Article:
Marty  approached them warmly  as if a former teacher happy to stumble onto former students. She asked if she could take their picture and without the fanfare of a photgrapher adjusting apature, checking the light meter etc …. she merely snapped a picture. But the results are devilishly more astute than what is found in the family album.  Marty somehow gets her people to relax, giving true smiles or just forget her altogether to  capture them digging into their lives. 

 

 

Her pictures become even more poignant when contrasted with what’s being covered in the mainstream press. Even noble exercises in journalism found in the New York Times, such as articles by Dan Barry for example, don’t capture the odd grafting of beauty and sadness or sometimes just painful, sometimes just inspiring, like those kids just going at those crabs, a Baltimore delacacy that now costs a fortune — A dozen crabs can run between $45 to $70. Notice the style of the Obama supporter, how blue his shirt and cap is, how the white of his undershirt matches the piping of his cap. So put together out there among the streets of peeling brick and boarded up windows. Yes there is a sense of resilency out here but there’s also a morbid foreshadowing.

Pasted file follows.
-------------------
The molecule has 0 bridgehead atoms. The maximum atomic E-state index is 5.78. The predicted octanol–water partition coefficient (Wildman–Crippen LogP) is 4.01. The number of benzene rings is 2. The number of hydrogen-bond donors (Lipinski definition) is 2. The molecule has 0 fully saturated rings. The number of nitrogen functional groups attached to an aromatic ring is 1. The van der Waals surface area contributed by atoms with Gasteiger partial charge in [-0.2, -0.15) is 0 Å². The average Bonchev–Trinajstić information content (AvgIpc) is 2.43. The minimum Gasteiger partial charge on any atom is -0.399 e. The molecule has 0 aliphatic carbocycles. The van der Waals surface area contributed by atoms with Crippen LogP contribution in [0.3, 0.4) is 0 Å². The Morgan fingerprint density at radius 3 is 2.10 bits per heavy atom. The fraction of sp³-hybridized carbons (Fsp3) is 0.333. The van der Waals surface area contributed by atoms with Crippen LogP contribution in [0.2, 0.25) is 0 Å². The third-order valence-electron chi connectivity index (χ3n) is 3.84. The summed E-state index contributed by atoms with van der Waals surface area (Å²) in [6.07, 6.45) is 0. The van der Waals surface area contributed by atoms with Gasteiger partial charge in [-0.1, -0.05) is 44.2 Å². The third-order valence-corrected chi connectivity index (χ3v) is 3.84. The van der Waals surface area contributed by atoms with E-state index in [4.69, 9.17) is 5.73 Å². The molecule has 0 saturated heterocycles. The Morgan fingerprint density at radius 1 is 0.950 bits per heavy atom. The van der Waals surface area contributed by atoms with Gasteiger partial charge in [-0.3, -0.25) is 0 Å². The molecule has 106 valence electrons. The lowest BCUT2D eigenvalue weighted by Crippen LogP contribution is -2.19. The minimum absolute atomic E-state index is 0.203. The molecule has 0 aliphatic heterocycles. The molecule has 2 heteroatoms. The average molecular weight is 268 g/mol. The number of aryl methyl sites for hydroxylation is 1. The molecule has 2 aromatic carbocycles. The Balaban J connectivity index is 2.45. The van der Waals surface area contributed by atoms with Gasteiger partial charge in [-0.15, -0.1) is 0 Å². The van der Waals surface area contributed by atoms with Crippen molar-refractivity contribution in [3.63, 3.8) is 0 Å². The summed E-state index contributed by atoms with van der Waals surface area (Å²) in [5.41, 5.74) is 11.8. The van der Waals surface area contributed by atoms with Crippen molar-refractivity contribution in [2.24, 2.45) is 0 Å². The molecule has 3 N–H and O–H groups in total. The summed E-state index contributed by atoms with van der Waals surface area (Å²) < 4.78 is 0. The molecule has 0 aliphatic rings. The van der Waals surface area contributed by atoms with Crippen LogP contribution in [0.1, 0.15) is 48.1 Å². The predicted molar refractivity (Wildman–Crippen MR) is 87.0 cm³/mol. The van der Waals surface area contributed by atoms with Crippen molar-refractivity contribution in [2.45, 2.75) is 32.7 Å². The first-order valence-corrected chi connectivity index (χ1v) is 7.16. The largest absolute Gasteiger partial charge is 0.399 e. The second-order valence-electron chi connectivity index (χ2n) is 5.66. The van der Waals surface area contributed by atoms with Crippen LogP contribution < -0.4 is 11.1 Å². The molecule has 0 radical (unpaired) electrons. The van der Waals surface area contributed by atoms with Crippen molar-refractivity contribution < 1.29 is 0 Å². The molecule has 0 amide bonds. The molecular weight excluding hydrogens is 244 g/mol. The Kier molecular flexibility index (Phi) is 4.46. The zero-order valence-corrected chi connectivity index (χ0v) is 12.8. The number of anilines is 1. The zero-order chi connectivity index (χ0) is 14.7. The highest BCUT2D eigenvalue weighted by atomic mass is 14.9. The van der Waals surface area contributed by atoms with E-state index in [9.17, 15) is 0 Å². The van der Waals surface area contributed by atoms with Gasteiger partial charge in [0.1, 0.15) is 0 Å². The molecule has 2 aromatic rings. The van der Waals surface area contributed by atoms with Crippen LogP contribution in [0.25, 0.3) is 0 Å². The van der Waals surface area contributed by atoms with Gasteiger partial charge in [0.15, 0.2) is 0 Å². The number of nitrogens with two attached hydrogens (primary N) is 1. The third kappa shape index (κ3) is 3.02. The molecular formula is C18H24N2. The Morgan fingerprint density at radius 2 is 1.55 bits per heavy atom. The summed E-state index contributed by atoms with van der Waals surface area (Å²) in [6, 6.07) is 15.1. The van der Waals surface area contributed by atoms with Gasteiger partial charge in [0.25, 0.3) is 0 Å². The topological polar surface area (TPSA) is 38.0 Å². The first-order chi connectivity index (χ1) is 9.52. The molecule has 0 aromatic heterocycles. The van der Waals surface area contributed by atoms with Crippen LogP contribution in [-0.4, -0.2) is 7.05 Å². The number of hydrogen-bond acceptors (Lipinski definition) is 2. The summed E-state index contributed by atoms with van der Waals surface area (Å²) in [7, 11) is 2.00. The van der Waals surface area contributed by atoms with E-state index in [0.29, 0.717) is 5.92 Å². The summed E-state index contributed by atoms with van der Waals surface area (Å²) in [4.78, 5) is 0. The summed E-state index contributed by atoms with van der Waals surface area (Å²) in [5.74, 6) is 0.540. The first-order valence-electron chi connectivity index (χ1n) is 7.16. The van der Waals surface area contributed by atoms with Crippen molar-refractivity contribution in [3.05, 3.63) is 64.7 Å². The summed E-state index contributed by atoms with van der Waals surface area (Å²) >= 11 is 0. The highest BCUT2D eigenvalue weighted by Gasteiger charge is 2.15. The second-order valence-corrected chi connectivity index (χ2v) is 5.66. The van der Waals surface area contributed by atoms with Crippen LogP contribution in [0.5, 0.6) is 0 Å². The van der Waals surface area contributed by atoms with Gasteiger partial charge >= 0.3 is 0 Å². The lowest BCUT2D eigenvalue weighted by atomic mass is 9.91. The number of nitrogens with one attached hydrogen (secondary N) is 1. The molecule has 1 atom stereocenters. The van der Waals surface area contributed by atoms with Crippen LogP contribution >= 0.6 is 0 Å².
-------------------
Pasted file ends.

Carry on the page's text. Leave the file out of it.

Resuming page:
Best Friends

Best Friends

 

 

 

 

 

02
Aug
08

Carlton Street, Baltimore A visit to the Arabber’s Stable

First thing’s first. The word Arabber is an old world name given to the group of people who make their living selling fruit and vegetables from horse and cart. There used to hundreds of stables working from back alley stables throughout Baltimore. Today, there’s only one working stable and one in a holding pattern literally in tents under a bridge in West Baltimore. 

In July I published a feature in the magazine, The Urbanite. It was the result of a year’s worth of work, some of which I filed with the Baltimore City Paper. You can check out the articles on http://www.citypaper.com and do a search or go to http://www.urbanitebaltimore.com and check out the 20 minutes in video, four stories I did.